Section 2 Computers with one central processor and multiple input/output processors 397
tion Laboratory at Livermore, the Control Data 6600 (Chap. 39), and the IBM System/360, Models 91 and 85.
Stretch derives its power through:
1 Compound and complex ISP instructions
2 A PMS structure with Mp(2.18 m s/w),Pc(0.25 ~ 1 m s/w), Pio's, and a satisfactory switch between P's and Mp
3 Many data-types
4 Parallelism within the Pc, involving concurrent interpretation of the instruction stream using the "Instruction look-ahead" mechanism
The last of these, internal Pc parallelism, is the most novel. Stretch was possibly the earliest computer to make use of it; each of the other "maximum" power C's listed above also uses some version of instruction look-ahead, for each of these "maximum" systems is faced with how to obtain computing power that goes beyond the basic logic and memory technology available at the time the system is designed. The conclusion, reached in all these cases, is to move toward internal parallelism.
In Stretch the instruction look-ahead mechanism fetches the next several instructions and partially interprets each future instruction. The mechanism is elaborate compared with the straightforward instruction stack in the CDC 6600 (Chap. 39, page 489). The Stretch look-ahead complexity stems from partially interpreting instructions which may later have to be undone.
Stretch uses a basic Mp(core; 16384 w; (64 + 8 parity) b/w; tc:2.18 m s). Sixteen Mp's can be connected to the P's via the S('Memory Bus; time multiplexed). The 8 parity bits are used to give single-error correction and double-error detection, which is a very substantial amount of error protection compared with standard design practice. This is the memory that was incorporated in the IBM 7090 and became operational even before Stretch was delivered. Thus, as is often the case with large development efforts, the by-products are as important as the main product.
There is a single well-designed physical Pio, called the Exchange, consisting of several logical Pio's. Its ability to have the state of all the logical Pio's accessible in Mp is useful and important. This design seems better than the data channels in the IBM 709-7094 series. It is almost a prototype for the IBM System/360 Pio's.
The Stretch word length is 64 bits. It has operations on the following data-types: binary integers, decimal integers, address integers, variable-length integers, boolean vectors, single and double floating point. The length of the variable integer is specified by parameters in the instruction. Noisy-mode floating-point data provide a method of introducing a roundoff error in the least significant bit under program control. Thus a problem can be run in conventional and noisy modes and the results compared. An instruction is either 32 or 64 bits.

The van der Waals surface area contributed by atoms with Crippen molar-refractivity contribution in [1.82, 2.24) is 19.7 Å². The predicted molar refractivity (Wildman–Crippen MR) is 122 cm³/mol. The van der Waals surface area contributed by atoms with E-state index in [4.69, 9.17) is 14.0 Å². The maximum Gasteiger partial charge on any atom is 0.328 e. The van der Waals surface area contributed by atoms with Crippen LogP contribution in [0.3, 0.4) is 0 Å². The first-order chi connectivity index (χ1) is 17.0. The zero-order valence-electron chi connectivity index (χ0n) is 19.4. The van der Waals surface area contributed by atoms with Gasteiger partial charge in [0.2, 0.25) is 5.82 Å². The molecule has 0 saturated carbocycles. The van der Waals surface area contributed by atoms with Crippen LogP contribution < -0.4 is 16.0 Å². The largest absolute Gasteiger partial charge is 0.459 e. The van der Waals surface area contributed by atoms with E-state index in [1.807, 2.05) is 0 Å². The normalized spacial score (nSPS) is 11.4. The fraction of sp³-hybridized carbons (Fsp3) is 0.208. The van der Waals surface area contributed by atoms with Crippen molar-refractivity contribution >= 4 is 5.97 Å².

The ISP processor state has an instruction counter, a double-length accumulator, 15 index registers, about 6 registers, and about 100 miscellaneous bits. Computing power is obtained by having an instruction set with complex instructions. Hence, there is an instruction for almost every possible operation, though inverse subtract and inverse divide instructions are lacking. However, there is a "multiply and add" instruction. Stretch has the complete set of 16 operators for boolean vectors. Compound instructions, formed from a sequence of simpler instructions, also increase power. These instructions specify the array element to be accessed, an operation on the element, and a calculation to get the next element, in a single instruction. Notice that several of these instructions are oriented toward operations on arrays (i.e., matrices), which are the type of numerical-analysis tasks for which the system was built.
Multiprogramming was done with Stretch [Codd et al., 1959] and undoubtedly had some influence within IBM. Stretch has a pair of bounds registers to relocate and protect a single program. The interrupt scheme for Stretch [Brooks, 1957a] was better than that of existing IBM computers, though it is not described in Chap. 34.
The importance of Stretch lies in the by-products it inspired and its influence on IBM, encouraging a concern with hardware project management. The elaborate ISP and the complex implementation of Stretch may not have been worth the effort, especially when one compares this computer with the later, larger but elegant CDC 6600. It is, however, interesting to note that Stretch was used as a central component in an early specialized multiprocessor system called the IBM Harvest [Herwitz and Pomerene, 1960], which provides extremely powerful data-processing capabilities.
PILOT, the NBS multicomputer system
The National Bureau of Standards' PILOT computer (Chap. 35) was first described in 1959. At that time it was a multiple computer; by our criteria, we classify it as a multiple-processor computer, as shown by its PMS structure (Fig. 1). However,